Ever wonder what happens to your games and gear after you trade them in to Gamestop? Some games, obviously, get put back on the shelves—the hope is to resell them. But not everything gets resold.
A fascinating report by IGN details the hidden world of dumpster diving—it turns out that Gamestop sometimes throws away games that are in working condition (we've seen this before). Some people have noticed and have taken to "dumpster diving" to salvage the stuff that Gamestop throws out. Dumpster diving is exactly what it sounds like: the practice of wading in trash to find things of interest. You might think only crappy stuff gets thrown out, but that's not actually the case. Here's IGN on the sorts of things people have found dumpster diving:
YouTube directors John H. and Richard G. fill their channels, "TksJohnFilms" and "OKChief420," respectively, with videos of their excursions to local Gamestop stores. Many of their videos are wildly enthusiastic, like when John H. found unused Playstation Network and Microsoft Points cards or when Richard G. found an entire Xbox 360 Kiosk, television and all.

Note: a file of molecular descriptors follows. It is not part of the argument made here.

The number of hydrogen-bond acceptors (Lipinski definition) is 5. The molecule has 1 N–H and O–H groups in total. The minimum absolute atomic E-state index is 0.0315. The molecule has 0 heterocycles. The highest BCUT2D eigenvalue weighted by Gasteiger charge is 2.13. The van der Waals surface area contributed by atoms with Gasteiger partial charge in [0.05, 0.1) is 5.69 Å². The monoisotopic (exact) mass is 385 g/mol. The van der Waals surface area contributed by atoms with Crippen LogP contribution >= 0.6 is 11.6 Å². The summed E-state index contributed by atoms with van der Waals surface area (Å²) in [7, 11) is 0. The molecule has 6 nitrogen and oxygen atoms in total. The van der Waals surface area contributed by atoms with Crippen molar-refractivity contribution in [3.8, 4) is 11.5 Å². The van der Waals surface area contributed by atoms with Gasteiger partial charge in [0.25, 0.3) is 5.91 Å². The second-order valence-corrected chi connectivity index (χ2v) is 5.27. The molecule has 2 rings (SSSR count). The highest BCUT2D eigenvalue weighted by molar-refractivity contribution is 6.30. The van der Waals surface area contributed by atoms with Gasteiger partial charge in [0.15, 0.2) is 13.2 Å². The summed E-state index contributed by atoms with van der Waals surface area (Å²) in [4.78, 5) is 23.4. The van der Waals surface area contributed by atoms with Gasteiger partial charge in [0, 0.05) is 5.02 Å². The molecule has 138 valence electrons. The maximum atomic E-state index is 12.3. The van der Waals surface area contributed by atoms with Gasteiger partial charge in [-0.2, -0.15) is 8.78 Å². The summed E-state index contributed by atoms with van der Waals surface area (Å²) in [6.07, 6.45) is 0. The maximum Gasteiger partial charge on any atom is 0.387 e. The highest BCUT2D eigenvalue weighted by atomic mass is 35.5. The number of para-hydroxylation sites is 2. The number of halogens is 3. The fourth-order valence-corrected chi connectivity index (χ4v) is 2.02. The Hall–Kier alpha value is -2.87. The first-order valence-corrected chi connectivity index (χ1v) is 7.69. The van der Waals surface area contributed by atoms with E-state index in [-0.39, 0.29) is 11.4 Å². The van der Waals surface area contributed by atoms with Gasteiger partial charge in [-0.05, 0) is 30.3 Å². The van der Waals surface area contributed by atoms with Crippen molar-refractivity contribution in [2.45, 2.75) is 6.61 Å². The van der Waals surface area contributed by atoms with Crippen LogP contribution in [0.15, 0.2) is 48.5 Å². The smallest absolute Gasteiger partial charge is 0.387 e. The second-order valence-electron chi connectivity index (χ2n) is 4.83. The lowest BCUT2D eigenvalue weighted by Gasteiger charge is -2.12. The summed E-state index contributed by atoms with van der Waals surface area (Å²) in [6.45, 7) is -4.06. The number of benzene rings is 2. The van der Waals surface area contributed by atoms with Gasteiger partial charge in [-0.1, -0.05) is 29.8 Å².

It isn't just older Nintendo 64 or Sega Genesis carts turning up in Gamestop's trash. Multiple Xbox 360, Playstation 3 games, and some older console hardware routinely make an appearance. While you probably won't find an Xbox One game in there yet, you may be able to find a headset, controller, or even a handheld console among the debris.
There's proof, too. There are, for example, videos of dumpster divers retrieving Xbox 360 kiosks from the trash...
And Facebook groups dedicated to Gamestop dumpster diving post pictures of hauls, like this one:
Allegedly, Gamestop knows of the practice and sometimes directs employees to destroy gear before it gets thrown out—that way people can't dumpster dive for it (and then potentially re-sell the gear to another Gamestop). If true, it means that Gamestop is destroying perfectly good games.
We've reached out to Gamestop for comment about policies regarding dumpster diving, and will update you as soon as we hear back. Otherwise, check out IGN's full report to hear more about the folks who dumpster dive—it's worth a read. And a quick word of caution: you probably shouldn't dumpster dive unless you're sure it's legal where you're from.